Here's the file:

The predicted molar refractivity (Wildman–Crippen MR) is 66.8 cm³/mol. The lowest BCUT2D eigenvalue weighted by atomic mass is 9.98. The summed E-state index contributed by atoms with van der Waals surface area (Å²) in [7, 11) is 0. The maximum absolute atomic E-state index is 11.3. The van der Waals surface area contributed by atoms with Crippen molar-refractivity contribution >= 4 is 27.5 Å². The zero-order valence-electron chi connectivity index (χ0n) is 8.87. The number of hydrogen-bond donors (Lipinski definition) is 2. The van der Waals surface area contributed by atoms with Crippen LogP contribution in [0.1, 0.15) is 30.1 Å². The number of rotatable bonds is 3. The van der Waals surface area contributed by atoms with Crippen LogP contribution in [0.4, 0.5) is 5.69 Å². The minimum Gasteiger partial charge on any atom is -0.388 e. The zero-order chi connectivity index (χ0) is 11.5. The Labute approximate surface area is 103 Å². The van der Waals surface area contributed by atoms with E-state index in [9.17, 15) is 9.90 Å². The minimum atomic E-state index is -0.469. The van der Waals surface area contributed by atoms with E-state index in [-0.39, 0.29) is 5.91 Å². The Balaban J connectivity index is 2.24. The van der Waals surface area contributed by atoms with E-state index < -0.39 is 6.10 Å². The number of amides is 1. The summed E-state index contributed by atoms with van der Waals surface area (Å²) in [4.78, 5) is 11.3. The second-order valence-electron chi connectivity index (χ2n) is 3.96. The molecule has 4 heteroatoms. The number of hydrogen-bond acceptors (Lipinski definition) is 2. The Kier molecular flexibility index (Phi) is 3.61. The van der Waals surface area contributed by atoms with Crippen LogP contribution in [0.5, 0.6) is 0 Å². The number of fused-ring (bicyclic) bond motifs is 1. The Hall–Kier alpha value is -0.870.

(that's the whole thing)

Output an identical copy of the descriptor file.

The predicted molar refractivity (Wildman–Crippen MR) is 66.8 cm³/mol. The lowest BCUT2D eigenvalue weighted by atomic mass is 9.98. The summed E-state index contributed by atoms with van der Waals surface area (Å²) in [7, 11) is 0. The maximum absolute atomic E-state index is 11.3. The van der Waals surface area contributed by atoms with Crippen molar-refractivity contribution >= 4 is 27.5 Å². The zero-order valence-electron chi connectivity index (χ0n) is 8.87. The number of hydrogen-bond donors (Lipinski definition) is 2. The van der Waals surface area contributed by atoms with Crippen LogP contribution in [0.1, 0.15) is 30.1 Å². The number of rotatable bonds is 3. The van der Waals surface area contributed by atoms with Crippen LogP contribution in [0.4, 0.5) is 5.69 Å². The minimum Gasteiger partial charge on any atom is -0.388 e. The zero-order chi connectivity index (χ0) is 11.5. The Labute approximate surface area is 103 Å². The van der Waals surface area contributed by atoms with E-state index in [9.17, 15) is 9.90 Å². The minimum atomic E-state index is -0.469. The van der Waals surface area contributed by atoms with E-state index in [-0.39, 0.29) is 5.91 Å². The Balaban J connectivity index is 2.24. The van der Waals surface area contributed by atoms with E-state index < -0.39 is 6.10 Å². The number of amides is 1. The summed E-state index contributed by atoms with van der Waals surface area (Å²) in [4.78, 5) is 11.3. The second-order valence-electron chi connectivity index (χ2n) is 3.96. The molecule has 4 heteroatoms. The number of hydrogen-bond acceptors (Lipinski definition) is 2. The Kier molecular flexibility index (Phi) is 3.61. The van der Waals surface area contributed by atoms with Crippen LogP contribution in [0.5, 0.6) is 0 Å². The number of fused-ring (bicyclic) bond motifs is 1. The Hall–Kier alpha value is -0.870.